The museum’s future is still as unknown as Bigfoot’s exact whereabouts. The current GoFundMe has brought in $6,000 of the $92,000 goal needed to ensure the museum and research of the Sasquatch continues. Rugg has been able to find an investor to temporarily pay for the museum’s mortgage, giving him a four-year runway to find the rest of the money. It is a mission Rugg is determined to fulfill. “This is a passion I’ve had all my life, and a mystery I want to solve,” he says adamantly.
Finally, I ask Rugg why so many of us are still so enamored and fascinated by the idea of something, someone, that we cannot definitively prove exists?
“Bigfoot is a big part of the world of mysteries and wonders. I think that if we open the door and prove that Bigfoot is real, it will be like opening Pandora’s box because then people start considering if lots of other things that we’ve been told do not exist that maybe do,” he says. “We hope that the museum can continue and that the people will bring their stories in. We hope that eventually we can figure out what’s going on with Bigfoot and maybe be friends with some in the local area.”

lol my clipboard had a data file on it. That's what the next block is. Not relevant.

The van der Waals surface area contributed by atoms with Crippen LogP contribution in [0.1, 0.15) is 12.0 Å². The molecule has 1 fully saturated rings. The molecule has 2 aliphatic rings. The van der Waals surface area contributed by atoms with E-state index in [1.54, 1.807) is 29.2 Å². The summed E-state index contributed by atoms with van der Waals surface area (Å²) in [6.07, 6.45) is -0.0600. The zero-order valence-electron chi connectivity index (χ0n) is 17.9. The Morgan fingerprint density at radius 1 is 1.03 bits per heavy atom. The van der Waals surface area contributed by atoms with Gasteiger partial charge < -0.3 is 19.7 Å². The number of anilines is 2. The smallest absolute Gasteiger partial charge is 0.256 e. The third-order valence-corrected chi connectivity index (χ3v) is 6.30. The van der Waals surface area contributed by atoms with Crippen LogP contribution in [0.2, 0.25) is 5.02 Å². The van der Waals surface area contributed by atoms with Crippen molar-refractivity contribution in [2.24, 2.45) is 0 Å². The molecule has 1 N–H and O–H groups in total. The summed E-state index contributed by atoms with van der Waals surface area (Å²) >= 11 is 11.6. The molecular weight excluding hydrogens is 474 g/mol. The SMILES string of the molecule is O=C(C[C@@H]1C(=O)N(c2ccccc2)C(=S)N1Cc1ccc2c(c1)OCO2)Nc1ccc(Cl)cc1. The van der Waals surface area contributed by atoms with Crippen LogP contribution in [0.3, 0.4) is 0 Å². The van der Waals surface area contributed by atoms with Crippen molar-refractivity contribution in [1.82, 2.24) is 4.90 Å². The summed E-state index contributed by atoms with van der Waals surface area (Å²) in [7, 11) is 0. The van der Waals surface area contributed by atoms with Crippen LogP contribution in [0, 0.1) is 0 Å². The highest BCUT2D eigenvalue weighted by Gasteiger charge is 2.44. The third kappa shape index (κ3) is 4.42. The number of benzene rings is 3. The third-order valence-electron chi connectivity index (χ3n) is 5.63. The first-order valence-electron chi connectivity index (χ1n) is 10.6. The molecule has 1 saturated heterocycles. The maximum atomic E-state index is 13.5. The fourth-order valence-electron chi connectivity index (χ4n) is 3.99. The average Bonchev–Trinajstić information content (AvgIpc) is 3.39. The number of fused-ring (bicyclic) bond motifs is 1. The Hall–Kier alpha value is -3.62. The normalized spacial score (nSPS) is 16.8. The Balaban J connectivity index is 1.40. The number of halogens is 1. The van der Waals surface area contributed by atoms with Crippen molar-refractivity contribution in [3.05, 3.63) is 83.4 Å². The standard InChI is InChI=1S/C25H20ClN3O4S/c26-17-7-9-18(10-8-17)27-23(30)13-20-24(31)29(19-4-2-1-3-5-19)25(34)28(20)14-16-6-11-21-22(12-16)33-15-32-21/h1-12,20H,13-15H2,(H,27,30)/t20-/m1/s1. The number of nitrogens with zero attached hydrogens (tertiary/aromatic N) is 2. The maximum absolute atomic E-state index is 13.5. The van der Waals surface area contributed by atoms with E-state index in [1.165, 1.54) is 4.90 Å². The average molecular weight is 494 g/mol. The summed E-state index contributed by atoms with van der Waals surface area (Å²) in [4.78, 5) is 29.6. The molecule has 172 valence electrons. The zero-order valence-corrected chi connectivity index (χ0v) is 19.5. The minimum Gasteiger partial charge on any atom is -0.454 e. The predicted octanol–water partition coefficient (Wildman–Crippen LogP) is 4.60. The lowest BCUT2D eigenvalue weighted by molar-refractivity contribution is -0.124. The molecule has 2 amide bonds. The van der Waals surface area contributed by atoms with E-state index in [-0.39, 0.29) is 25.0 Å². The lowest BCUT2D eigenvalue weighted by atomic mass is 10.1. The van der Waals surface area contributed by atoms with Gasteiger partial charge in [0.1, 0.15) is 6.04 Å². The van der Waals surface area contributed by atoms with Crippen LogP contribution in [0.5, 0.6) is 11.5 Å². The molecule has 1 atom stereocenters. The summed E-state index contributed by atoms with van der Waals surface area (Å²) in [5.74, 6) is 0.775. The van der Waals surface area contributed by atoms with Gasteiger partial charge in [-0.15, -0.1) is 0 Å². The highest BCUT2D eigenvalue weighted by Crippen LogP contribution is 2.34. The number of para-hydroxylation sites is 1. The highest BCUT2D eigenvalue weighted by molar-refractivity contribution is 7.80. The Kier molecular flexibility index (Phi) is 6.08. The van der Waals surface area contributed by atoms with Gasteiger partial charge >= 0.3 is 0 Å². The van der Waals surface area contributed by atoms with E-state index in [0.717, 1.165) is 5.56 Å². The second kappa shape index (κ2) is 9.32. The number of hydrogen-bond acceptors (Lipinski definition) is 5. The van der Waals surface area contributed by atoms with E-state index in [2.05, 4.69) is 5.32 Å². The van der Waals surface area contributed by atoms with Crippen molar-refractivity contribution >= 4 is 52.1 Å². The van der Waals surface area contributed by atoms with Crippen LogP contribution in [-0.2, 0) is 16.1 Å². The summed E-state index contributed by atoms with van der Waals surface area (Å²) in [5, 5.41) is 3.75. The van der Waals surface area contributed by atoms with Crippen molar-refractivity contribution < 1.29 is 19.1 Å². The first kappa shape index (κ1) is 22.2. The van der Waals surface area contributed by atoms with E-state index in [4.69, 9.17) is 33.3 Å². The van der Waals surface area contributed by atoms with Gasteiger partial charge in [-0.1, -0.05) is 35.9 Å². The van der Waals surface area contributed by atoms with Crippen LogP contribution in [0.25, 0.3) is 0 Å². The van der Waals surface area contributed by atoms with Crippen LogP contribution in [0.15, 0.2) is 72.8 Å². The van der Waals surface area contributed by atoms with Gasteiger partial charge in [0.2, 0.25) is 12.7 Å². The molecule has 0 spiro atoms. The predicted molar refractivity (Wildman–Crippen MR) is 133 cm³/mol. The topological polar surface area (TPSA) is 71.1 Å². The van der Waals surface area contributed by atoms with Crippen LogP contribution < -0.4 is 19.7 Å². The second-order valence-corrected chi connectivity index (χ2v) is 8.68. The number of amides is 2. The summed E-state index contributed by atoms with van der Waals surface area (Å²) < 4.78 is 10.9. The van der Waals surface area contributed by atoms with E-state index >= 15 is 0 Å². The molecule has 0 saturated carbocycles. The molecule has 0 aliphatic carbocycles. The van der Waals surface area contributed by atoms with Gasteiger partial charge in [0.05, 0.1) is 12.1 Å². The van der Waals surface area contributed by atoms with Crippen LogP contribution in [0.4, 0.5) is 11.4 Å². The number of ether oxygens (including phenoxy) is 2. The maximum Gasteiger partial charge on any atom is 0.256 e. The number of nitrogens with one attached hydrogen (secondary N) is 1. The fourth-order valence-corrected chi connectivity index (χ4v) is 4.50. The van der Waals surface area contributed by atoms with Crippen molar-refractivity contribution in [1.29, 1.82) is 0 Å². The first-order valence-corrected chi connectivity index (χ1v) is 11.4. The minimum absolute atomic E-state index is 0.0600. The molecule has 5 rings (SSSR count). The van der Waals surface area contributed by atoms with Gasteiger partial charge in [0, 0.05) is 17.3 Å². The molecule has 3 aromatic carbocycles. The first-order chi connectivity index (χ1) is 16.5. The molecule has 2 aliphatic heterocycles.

His response sums up why the museum—and belief in the seemingly unbelievable—may be so important. It reminds me of the old days of having to unplug the phone to dial up an internet connection. Today’s virtually connected world was unimaginable; the idea of being able to just stand untethered in the street and have access to an entire universe of information unfathomable in the same way that Bigfoot’s existence may seem impossible to naysayers. But it is this continued engagement with enigmas big or small that fuels the imagination and captures our creativity. The Bigfoot Discovery Museum is a physical manifestation of the exploration and pursuit of the unchartered, making it—even for Sasquatch non-believers—an important and vital part of the community. I just don’t want to run into one while on a visit to KZSC.
If you want to help keep the search for ’Squatch up and running, donations to the Bigfoot Discovery Museum can be made at gofundme.com/f/Save-the-Bigfoot-Discovery-Museum/donate.The Museum is located at 5497 Highway 9, Felton.
Dr. Jennifer Otter Bickerdike is a Santa Cruz native, living in London, but 100% obsessed with her hometown, which she believes is the greatest place in the universe.